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A job applicant’s dress and grooming can be important — and sometimes even critical — factors in an employer’s hiring decision.
To many employers, first impressions still count. Poor personal appearance and careless dress at an interview are major factors leading to the rejection of applicants.
In fact, in one major survey:
Thus, whether you’re preparing for job interviews or concerned about job advancement, it’s worth a few minutes of your time now to think about what your appearance tells an employer about you.
Before you get a job, your job is to impress employers enough so that they will hire you. The first impression you will make on an employer may be based on your appearance.
If you appear for an interview carelessly-groomed, a potential employer may assume you are careless about other things. He or she may think you lack initiative, may need close supervision, and may not be a good employee.
Dress to project the image you want the employer to receive. If a position required maturity, don’t dress like a college student going to class. Let your clothing reflect your knowledge of the type of job for which you are applying.
Your appearance may also affect how you feel about yourself. Knowing that your appearance is good may give you added confidence in yourself — and self-confidence is essential if you are going to make a good first impression.
Employers may judge your appearance as a reflection of your total personality, but also in relation to the type of work you will be doing. There are various standards of dress, each valid for different kinds of jobs.
For instance, employers hiring workers to unload box cars, or work in a factory, may not want to hire the person who looks "too dressed up."
On the other hand, don’t wear overalls or blue jeans if you are applying for an office or sales position. You may be giving the impression that you really want a laboring job.
(Jeans, in fact, appear to be regarded by many employers as unacceptable for job interviews, period! Other unacceptable factors listed in one survey included open-necked shirts or open or low necklines, a "no bra" look, and tennis shoes or sandals.)
Prior to your interview, you probably will be learning about the company for which you hope to work. This is a good time to get an idea of the appropriate dress there. If you dress as other employees do, you will give the interviewer the impression you likely will "fit in."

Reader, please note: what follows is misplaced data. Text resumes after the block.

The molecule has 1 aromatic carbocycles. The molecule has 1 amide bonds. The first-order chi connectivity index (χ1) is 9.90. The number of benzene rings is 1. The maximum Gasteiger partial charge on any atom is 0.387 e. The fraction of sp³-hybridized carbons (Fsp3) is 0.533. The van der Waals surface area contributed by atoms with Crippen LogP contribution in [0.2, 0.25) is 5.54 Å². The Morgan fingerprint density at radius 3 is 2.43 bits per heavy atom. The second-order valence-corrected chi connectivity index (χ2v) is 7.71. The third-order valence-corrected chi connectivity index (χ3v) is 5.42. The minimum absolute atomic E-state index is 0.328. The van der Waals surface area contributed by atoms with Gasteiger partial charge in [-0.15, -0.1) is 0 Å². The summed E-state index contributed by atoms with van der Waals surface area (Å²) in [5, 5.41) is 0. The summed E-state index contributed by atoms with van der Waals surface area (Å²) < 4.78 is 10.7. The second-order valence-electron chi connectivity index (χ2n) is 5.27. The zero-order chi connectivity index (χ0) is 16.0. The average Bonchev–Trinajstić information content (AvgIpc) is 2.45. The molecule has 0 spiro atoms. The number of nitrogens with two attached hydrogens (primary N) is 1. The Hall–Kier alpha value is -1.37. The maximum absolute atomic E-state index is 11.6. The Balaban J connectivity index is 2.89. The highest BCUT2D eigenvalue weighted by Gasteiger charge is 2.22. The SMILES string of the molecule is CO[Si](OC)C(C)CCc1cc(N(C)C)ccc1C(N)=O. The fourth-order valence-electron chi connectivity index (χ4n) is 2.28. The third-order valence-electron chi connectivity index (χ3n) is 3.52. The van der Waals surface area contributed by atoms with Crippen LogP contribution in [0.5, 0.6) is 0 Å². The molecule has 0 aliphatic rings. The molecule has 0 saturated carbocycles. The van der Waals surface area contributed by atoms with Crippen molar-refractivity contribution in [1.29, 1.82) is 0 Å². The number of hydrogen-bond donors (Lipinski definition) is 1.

If you apply for a job with a company where the employees wear suits or dresses and you dress casually for your interview, your chances of obtaining the job probably will be diminished — regardless of your qualifications.
In a few situations, casual dress is standard and may even be desirable. But in these instances, dressing too casually should be avoided.
There are no hard-and-fast rules to guide you as to the most appropriate way to dress, but you ought to consider the following advice.
When dressing for an interview, it usually is best to dress conservatively. If you wear loud colors or faddish clothes, the interviewer may remember your clothes, but not your name or qualifications. This is an unnecessary obstacle to getting the job you want. Common sense and simple good taste are the best guidelines to follow.
It may be a good idea to have more than one outfit for interviews. If you have more than one, you will not have to worry in case of a spill or a rip. Also some employers may want to interview you more than once and you may not want to wear the same outfit each time.
One final tip: Many employers seem to regard a neat and clean appearance as being at least as important as the type of clothes worn.
Here is a grooming check list to use before job interviews:
Once the Job is Yours ...
Don’t forget about your grooming once you’ve been hired.
Despite an apparent trend towards more freedom of expression in dress in today’s society, many employers have kept dress codes.
As soon as you’ve been hired, find out whether your employer has a dress code. Some codes are written out, but others are "just understood."
Your dress and grooming also may affect the initial friendships you form on your new job.
Dress extremes may attract some people, but turn others off.
And while it appears that dress and grooming rarely are the major factors involved when workers are fired, 1 out of 5 employers in one survey said that both has at least some impact on firing decisions.
All in all, dress and grooming are important to most employers, whether they are looking at job applications or current employees.